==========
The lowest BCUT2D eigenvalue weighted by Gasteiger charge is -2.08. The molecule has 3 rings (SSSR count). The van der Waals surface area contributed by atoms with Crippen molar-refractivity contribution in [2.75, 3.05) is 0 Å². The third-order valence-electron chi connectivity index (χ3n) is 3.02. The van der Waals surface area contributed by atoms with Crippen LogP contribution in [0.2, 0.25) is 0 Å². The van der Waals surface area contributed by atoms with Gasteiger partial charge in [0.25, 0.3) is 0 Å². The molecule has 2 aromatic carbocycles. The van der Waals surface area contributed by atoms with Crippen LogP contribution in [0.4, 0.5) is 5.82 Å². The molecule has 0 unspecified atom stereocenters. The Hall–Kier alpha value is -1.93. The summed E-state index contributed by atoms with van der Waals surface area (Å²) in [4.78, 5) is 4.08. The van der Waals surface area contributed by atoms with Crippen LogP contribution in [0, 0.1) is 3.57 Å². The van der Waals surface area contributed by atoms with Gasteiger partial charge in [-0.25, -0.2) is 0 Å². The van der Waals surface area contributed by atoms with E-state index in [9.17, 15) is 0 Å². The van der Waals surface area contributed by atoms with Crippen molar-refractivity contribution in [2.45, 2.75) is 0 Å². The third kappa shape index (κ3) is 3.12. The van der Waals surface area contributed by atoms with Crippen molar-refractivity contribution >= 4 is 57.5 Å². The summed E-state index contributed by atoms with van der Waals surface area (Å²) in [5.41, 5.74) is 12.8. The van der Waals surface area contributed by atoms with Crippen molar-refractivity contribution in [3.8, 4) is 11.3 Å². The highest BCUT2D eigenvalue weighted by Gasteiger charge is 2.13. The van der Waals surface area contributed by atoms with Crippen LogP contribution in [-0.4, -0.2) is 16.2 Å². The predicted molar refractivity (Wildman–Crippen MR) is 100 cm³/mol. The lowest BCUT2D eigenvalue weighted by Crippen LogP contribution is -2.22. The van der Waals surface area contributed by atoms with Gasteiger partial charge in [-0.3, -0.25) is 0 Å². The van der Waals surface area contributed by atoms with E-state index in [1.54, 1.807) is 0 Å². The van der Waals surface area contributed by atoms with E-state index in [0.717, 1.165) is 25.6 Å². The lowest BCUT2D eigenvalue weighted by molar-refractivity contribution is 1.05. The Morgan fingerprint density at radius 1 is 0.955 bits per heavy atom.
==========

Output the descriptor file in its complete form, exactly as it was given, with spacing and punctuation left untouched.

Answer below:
The lowest BCUT2D eigenvalue weighted by Gasteiger charge is -2.08. The molecule has 3 rings (SSSR count). The van der Waals surface area contributed by atoms with Crippen molar-refractivity contribution in [2.75, 3.05) is 0 Å². The third-order valence-electron chi connectivity index (χ3n) is 3.02. The van der Waals surface area contributed by atoms with Crippen LogP contribution in [0.2, 0.25) is 0 Å². The van der Waals surface area contributed by atoms with Gasteiger partial charge in [0.25, 0.3) is 0 Å². The molecule has 2 aromatic carbocycles. The van der Waals surface area contributed by atoms with Crippen LogP contribution in [0.4, 0.5) is 5.82 Å². The molecule has 0 unspecified atom stereocenters. The Hall–Kier alpha value is -1.93. The summed E-state index contributed by atoms with van der Waals surface area (Å²) in [4.78, 5) is 4.08. The van der Waals surface area contributed by atoms with Crippen LogP contribution in [0, 0.1) is 3.57 Å². The van der Waals surface area contributed by atoms with Gasteiger partial charge in [-0.25, -0.2) is 0 Å². The van der Waals surface area contributed by atoms with E-state index in [9.17, 15) is 0 Å². The van der Waals surface area contributed by atoms with Crippen molar-refractivity contribution in [2.45, 2.75) is 0 Å². The third kappa shape index (κ3) is 3.12. The van der Waals surface area contributed by atoms with Crippen molar-refractivity contribution >= 4 is 57.5 Å². The summed E-state index contributed by atoms with van der Waals surface area (Å²) in [5.41, 5.74) is 12.8. The van der Waals surface area contributed by atoms with Crippen molar-refractivity contribution in [3.8, 4) is 11.3 Å². The highest BCUT2D eigenvalue weighted by Gasteiger charge is 2.13. The van der Waals surface area contributed by atoms with Crippen LogP contribution in [-0.4, -0.2) is 16.2 Å². The predicted molar refractivity (Wildman–Crippen MR) is 100 cm³/mol. The lowest BCUT2D eigenvalue weighted by Crippen LogP contribution is -2.22. The van der Waals surface area contributed by atoms with Gasteiger partial charge in [-0.3, -0.25) is 0 Å². The van der Waals surface area contributed by atoms with E-state index in [1.54, 1.807) is 0 Å². The van der Waals surface area contributed by atoms with E-state index in [0.717, 1.165) is 25.6 Å². The lowest BCUT2D eigenvalue weighted by molar-refractivity contribution is 1.05. The Morgan fingerprint density at radius 1 is 0.955 bits per heavy atom.